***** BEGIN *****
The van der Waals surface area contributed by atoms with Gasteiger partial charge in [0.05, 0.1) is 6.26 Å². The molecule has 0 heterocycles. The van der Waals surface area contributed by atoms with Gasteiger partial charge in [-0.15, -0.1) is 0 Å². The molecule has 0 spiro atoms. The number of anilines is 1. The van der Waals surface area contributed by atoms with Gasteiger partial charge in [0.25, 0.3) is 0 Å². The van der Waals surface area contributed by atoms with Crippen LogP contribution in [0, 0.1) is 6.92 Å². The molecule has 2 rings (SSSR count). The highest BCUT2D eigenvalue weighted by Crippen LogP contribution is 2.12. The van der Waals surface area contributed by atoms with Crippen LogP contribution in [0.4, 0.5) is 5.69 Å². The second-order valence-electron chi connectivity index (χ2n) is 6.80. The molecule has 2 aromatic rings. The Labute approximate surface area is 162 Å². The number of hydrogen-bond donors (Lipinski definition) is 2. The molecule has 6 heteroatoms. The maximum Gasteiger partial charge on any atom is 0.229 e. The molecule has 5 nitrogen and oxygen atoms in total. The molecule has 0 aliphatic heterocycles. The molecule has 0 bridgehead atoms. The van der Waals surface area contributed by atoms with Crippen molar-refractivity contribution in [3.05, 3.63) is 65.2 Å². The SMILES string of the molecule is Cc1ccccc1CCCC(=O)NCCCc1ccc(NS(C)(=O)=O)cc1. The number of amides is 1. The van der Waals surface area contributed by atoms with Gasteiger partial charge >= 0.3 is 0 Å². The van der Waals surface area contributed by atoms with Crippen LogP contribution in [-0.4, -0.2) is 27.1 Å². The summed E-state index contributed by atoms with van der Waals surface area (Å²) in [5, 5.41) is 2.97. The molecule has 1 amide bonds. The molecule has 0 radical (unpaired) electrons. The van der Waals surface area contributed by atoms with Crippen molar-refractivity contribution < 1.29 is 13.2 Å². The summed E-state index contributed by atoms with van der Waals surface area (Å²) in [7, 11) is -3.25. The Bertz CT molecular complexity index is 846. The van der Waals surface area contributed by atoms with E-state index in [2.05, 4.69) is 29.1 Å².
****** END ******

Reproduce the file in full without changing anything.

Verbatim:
The van der Waals surface area contributed by atoms with Gasteiger partial charge in [0.05, 0.1) is 6.26 Å². The molecule has 0 heterocycles. The van der Waals surface area contributed by atoms with Gasteiger partial charge in [-0.15, -0.1) is 0 Å². The molecule has 0 spiro atoms. The number of anilines is 1. The van der Waals surface area contributed by atoms with Gasteiger partial charge in [0.25, 0.3) is 0 Å². The van der Waals surface area contributed by atoms with Crippen LogP contribution in [0, 0.1) is 6.92 Å². The molecule has 2 rings (SSSR count). The highest BCUT2D eigenvalue weighted by Crippen LogP contribution is 2.12. The van der Waals surface area contributed by atoms with Crippen LogP contribution in [0.4, 0.5) is 5.69 Å². The second-order valence-electron chi connectivity index (χ2n) is 6.80. The molecule has 2 aromatic rings. The Labute approximate surface area is 162 Å². The number of hydrogen-bond donors (Lipinski definition) is 2. The molecule has 6 heteroatoms. The maximum Gasteiger partial charge on any atom is 0.229 e. The molecule has 5 nitrogen and oxygen atoms in total. The molecule has 0 aliphatic heterocycles. The molecule has 0 bridgehead atoms. The van der Waals surface area contributed by atoms with Crippen molar-refractivity contribution in [3.05, 3.63) is 65.2 Å². The SMILES string of the molecule is Cc1ccccc1CCCC(=O)NCCCc1ccc(NS(C)(=O)=O)cc1. The number of amides is 1. The van der Waals surface area contributed by atoms with Gasteiger partial charge >= 0.3 is 0 Å². The van der Waals surface area contributed by atoms with Crippen LogP contribution in [-0.4, -0.2) is 27.1 Å². The summed E-state index contributed by atoms with van der Waals surface area (Å²) in [5, 5.41) is 2.97. The molecule has 1 amide bonds. The molecule has 0 radical (unpaired) electrons. The van der Waals surface area contributed by atoms with Crippen molar-refractivity contribution < 1.29 is 13.2 Å². The summed E-state index contributed by atoms with van der Waals surface area (Å²) in [7, 11) is -3.25. The Bertz CT molecular complexity index is 846. The van der Waals surface area contributed by atoms with E-state index in [2.05, 4.69) is 29.1 Å².